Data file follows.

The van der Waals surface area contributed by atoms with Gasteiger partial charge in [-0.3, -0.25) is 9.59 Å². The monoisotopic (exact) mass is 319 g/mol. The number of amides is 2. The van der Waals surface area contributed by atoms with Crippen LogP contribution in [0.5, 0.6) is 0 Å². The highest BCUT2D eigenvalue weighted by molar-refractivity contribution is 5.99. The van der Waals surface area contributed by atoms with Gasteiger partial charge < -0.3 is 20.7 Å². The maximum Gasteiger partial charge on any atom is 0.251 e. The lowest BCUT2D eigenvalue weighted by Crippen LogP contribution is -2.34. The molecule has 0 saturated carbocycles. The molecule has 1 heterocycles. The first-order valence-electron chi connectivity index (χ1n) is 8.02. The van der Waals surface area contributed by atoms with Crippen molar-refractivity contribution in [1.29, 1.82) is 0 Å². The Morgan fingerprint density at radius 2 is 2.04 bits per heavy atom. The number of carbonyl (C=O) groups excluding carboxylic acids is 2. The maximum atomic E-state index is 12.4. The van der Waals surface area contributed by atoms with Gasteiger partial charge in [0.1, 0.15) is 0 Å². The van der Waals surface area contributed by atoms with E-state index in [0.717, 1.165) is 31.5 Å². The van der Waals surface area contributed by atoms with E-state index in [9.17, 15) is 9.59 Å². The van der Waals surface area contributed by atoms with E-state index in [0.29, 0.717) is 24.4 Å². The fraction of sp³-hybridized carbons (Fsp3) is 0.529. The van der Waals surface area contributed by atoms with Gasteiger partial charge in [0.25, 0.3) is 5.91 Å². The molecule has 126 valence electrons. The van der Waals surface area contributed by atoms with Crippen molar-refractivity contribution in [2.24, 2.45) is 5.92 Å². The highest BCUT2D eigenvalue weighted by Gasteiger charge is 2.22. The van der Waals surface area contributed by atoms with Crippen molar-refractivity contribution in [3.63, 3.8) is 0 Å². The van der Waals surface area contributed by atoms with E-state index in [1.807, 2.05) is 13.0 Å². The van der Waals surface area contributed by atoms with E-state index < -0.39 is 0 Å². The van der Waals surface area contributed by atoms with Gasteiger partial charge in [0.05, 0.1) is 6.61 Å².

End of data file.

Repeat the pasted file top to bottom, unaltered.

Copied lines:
The van der Waals surface area contributed by atoms with Gasteiger partial charge in [-0.3, -0.25) is 9.59 Å². The monoisotopic (exact) mass is 319 g/mol. The number of amides is 2. The van der Waals surface area contributed by atoms with Crippen LogP contribution in [0.5, 0.6) is 0 Å². The highest BCUT2D eigenvalue weighted by molar-refractivity contribution is 5.99. The van der Waals surface area contributed by atoms with Gasteiger partial charge < -0.3 is 20.7 Å². The maximum Gasteiger partial charge on any atom is 0.251 e. The lowest BCUT2D eigenvalue weighted by Crippen LogP contribution is -2.34. The molecule has 0 saturated carbocycles. The molecule has 1 heterocycles. The first-order valence-electron chi connectivity index (χ1n) is 8.02. The van der Waals surface area contributed by atoms with Crippen molar-refractivity contribution in [1.29, 1.82) is 0 Å². The Morgan fingerprint density at radius 2 is 2.04 bits per heavy atom. The number of carbonyl (C=O) groups excluding carboxylic acids is 2. The maximum atomic E-state index is 12.4. The van der Waals surface area contributed by atoms with Gasteiger partial charge in [0.1, 0.15) is 0 Å². The van der Waals surface area contributed by atoms with E-state index in [0.717, 1.165) is 31.5 Å². The van der Waals surface area contributed by atoms with E-state index in [9.17, 15) is 9.59 Å². The van der Waals surface area contributed by atoms with E-state index in [0.29, 0.717) is 24.4 Å². The fraction of sp³-hybridized carbons (Fsp3) is 0.529. The van der Waals surface area contributed by atoms with Gasteiger partial charge in [0.25, 0.3) is 5.91 Å². The molecule has 126 valence electrons. The van der Waals surface area contributed by atoms with Crippen molar-refractivity contribution in [2.24, 2.45) is 5.92 Å². The highest BCUT2D eigenvalue weighted by Gasteiger charge is 2.22. The van der Waals surface area contributed by atoms with Crippen molar-refractivity contribution in [3.63, 3.8) is 0 Å². The van der Waals surface area contributed by atoms with E-state index in [1.807, 2.05) is 13.0 Å². The van der Waals surface area contributed by atoms with E-state index < -0.39 is 0 Å². The van der Waals surface area contributed by atoms with Gasteiger partial charge in [0.05, 0.1) is 6.61 Å².